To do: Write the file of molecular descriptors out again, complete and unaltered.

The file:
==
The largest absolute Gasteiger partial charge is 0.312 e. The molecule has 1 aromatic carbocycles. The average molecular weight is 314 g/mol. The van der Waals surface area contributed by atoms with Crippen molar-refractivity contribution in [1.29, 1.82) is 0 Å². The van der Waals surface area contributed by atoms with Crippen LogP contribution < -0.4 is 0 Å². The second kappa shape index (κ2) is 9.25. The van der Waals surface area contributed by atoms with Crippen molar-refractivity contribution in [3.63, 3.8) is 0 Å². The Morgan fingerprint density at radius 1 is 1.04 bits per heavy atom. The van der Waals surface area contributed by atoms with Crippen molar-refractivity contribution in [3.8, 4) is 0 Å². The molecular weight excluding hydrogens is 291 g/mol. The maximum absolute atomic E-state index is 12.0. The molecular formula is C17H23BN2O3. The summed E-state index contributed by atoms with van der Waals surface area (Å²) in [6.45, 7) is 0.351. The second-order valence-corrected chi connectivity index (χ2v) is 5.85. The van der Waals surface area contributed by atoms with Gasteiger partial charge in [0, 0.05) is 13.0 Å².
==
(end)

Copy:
The largest absolute Gasteiger partial charge is 0.312 e. The molecule has 1 aromatic carbocycles. The average molecular weight is 314 g/mol. The van der Waals surface area contributed by atoms with Crippen molar-refractivity contribution in [1.29, 1.82) is 0 Å². The van der Waals surface area contributed by atoms with Crippen LogP contribution < -0.4 is 0 Å². The second kappa shape index (κ2) is 9.25. The van der Waals surface area contributed by atoms with Crippen molar-refractivity contribution in [3.63, 3.8) is 0 Å². The Morgan fingerprint density at radius 1 is 1.04 bits per heavy atom. The van der Waals surface area contributed by atoms with Crippen molar-refractivity contribution in [3.8, 4) is 0 Å². The molecular weight excluding hydrogens is 291 g/mol. The maximum absolute atomic E-state index is 12.0. The molecular formula is C17H23BN2O3. The summed E-state index contributed by atoms with van der Waals surface area (Å²) in [6.45, 7) is 0.351. The second-order valence-corrected chi connectivity index (χ2v) is 5.85. The van der Waals surface area contributed by atoms with Gasteiger partial charge in [0, 0.05) is 13.0 Å².